SLR - June 2018 - Samuel G. Kellner

Treatment Failure and Leg Amputation Among Patients with Foot Osteomyelitis

Reference: Barshes NR, Mindru C, Ashong C, Rodriguez-Barradas M, Trautner BW. Treatment Failure and Leg Amputation Among Patient with Foot Osteomyelitis. Intl Journal of Lower Extremity Wounds. 2016 Aug; 15(4):303–312.

Scientific Literature Review

Reviewed By: Samuel G. Kellner, DPM
Residency Program: MetroWest Medical Center, Framingham, MA

Podiatric Relevance: Osteomyelitis of the foot is a highly frequented topic in podiatric literature due to its incidence and associated healthcare costs. Management of this disease remains somewhat controversial and continues to develop and change through evidence-based medicine. Most of the reported literature available provides diagnostic information; however, this article focuses more on prognostic value with the association of amputation rates with treatment failure of foot osteomyelitis.

Methods: This is a retrospective review between 2011 and 2015 of 184 patients evaluated at a VA Medical Center. All patients met the inclusion criteria, which was meeting “definite or probable” osteomyelitis according to the International Working Group for the Diabetic Foot consensus definition. The primary outcome of the study measured the incidence at which treatment failure lead to unanticipated bone resection or proximal leg amputation.

Results: Of the 184 patients in the study, 91.8 percent of patients were treated with surgical management while 8.2 percent were treated with antibiotic therapy alone. Treatment failure occurred in 28.8 percent of patients with 11.4 percent of patients undergoing a proximal leg amputation. There was a higher correlation of treatment failure in patients with underlying PAD, increased severity of foot infection (especially with E. coli and P. aeruginosa organisms) and somewhat more common in patients who underwent revascularization.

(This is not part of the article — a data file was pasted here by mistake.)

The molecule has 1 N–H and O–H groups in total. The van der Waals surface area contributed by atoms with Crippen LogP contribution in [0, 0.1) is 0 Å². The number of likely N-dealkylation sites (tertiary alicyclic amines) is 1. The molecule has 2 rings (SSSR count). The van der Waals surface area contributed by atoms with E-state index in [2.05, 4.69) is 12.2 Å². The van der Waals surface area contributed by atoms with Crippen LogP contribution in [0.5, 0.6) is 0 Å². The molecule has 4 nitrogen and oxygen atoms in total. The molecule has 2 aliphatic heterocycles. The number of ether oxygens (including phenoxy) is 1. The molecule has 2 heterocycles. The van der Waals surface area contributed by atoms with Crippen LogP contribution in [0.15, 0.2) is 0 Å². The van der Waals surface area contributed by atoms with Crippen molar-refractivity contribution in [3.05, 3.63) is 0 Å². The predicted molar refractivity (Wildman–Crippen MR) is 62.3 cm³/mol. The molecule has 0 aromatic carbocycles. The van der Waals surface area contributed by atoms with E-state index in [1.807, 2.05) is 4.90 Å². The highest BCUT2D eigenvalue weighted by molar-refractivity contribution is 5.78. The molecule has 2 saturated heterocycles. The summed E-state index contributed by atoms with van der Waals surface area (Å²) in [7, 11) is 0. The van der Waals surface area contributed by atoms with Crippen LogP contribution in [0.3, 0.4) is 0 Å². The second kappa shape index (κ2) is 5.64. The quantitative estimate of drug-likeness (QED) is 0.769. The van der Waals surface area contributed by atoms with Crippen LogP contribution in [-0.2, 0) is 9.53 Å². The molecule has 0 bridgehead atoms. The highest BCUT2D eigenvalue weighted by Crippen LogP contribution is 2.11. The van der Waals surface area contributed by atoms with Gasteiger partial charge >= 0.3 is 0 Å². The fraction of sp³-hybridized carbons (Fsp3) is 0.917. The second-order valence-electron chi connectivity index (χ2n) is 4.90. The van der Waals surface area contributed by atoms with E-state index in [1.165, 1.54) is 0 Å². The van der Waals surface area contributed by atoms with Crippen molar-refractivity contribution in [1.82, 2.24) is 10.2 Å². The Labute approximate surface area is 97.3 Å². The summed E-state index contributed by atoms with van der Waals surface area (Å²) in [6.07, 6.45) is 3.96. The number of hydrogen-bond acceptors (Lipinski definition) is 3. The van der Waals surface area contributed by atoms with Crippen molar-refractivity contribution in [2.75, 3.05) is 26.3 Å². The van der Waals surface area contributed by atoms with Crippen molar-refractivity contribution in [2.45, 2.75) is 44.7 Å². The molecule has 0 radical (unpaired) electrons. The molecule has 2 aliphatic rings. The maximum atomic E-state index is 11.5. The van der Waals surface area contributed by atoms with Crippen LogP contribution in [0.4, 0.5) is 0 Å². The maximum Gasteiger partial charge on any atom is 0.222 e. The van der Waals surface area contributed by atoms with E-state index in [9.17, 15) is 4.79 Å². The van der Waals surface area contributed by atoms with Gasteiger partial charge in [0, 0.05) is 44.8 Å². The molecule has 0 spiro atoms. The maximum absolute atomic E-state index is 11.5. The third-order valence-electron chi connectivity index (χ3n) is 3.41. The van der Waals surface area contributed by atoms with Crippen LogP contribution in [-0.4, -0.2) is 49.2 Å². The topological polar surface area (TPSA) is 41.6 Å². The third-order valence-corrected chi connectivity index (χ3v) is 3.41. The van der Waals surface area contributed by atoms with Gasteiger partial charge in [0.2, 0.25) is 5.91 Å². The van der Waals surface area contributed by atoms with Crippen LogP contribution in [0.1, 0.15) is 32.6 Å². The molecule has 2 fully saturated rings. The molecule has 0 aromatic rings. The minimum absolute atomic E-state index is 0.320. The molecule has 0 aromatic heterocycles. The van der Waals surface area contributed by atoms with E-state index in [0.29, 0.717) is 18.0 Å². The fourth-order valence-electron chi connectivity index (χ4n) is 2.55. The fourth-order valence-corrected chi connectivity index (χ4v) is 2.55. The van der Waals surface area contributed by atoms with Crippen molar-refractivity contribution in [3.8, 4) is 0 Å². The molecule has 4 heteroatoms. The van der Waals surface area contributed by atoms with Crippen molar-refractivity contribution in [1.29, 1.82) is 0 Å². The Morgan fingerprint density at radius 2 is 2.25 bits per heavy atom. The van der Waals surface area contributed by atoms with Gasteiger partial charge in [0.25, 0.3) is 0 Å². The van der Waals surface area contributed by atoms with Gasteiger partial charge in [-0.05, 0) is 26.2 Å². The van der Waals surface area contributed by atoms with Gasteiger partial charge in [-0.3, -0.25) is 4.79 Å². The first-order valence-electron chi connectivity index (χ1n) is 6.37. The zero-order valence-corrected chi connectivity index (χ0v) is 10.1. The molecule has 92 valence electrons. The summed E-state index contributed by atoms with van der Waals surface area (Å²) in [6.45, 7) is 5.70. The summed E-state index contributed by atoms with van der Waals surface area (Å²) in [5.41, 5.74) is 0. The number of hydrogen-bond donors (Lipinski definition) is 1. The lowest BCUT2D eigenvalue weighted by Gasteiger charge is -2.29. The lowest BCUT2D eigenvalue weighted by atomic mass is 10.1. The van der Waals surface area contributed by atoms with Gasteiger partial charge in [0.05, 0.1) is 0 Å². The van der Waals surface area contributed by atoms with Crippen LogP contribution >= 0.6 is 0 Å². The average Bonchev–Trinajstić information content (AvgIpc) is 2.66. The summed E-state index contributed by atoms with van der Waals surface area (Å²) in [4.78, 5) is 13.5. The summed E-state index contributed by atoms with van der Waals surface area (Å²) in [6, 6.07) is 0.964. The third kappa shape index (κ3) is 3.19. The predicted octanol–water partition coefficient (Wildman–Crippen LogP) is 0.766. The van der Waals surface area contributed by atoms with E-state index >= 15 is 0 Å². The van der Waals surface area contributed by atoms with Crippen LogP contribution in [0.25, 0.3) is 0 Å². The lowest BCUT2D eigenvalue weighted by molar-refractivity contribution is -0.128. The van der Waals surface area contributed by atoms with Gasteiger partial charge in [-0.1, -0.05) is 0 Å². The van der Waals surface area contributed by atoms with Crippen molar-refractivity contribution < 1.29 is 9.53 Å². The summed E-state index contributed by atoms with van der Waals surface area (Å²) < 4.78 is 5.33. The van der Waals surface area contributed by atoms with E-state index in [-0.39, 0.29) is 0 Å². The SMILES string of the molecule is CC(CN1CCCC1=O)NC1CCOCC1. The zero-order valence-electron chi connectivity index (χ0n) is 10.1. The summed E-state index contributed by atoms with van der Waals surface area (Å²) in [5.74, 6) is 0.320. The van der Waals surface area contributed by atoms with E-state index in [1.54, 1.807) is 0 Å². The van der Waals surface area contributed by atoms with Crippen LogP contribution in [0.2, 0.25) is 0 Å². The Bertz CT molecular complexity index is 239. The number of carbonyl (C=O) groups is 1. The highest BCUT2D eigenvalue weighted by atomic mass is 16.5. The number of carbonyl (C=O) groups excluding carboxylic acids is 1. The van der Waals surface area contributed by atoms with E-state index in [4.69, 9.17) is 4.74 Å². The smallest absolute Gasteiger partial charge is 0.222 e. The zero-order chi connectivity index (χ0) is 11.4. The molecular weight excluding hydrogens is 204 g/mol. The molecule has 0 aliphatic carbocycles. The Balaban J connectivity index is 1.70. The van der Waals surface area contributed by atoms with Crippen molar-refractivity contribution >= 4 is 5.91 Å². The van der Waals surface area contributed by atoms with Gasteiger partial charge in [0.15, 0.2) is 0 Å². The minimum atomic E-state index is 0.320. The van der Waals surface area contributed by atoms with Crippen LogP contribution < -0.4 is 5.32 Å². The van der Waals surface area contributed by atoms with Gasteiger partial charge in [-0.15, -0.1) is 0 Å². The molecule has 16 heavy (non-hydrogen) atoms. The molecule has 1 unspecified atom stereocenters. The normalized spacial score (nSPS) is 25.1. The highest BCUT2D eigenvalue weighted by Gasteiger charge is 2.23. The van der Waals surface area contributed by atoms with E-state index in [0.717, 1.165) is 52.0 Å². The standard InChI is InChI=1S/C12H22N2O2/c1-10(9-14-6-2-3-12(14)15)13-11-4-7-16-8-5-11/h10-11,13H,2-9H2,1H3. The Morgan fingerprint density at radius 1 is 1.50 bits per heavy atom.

Conclusions: The authors discuss the reasoning for the increased treatment failure rates to a multifactorial cause. Patients with severe PAD resulted in increased treatment failure rates; however, there did not seem to be much difference to those who underwent revascularization. There does not appear to be a significant relationship between unanticipated bone resection and proximal leg amputation, as this occurred in only 28.6 percent of cases. The majority of leg amputations were linked to severe PAD, lack of targeted antibiosis with bone cultures, malnutrition, homelessness, ESRD and patients treated under palliative care. The limitations of this study are that it is retrospective with inability to link direct causal relationships to outcomes of foot osteomyelitis. Very few patients underwent isolated antibiotic therapy, and there was inconsistency for duration of antibiotics. At this time, there needs to be more development of objective endpoints to study the long-term outcomes of osteomyelitis, as well as evaluation of alternative management approaches inclusive of all patient risk factors.

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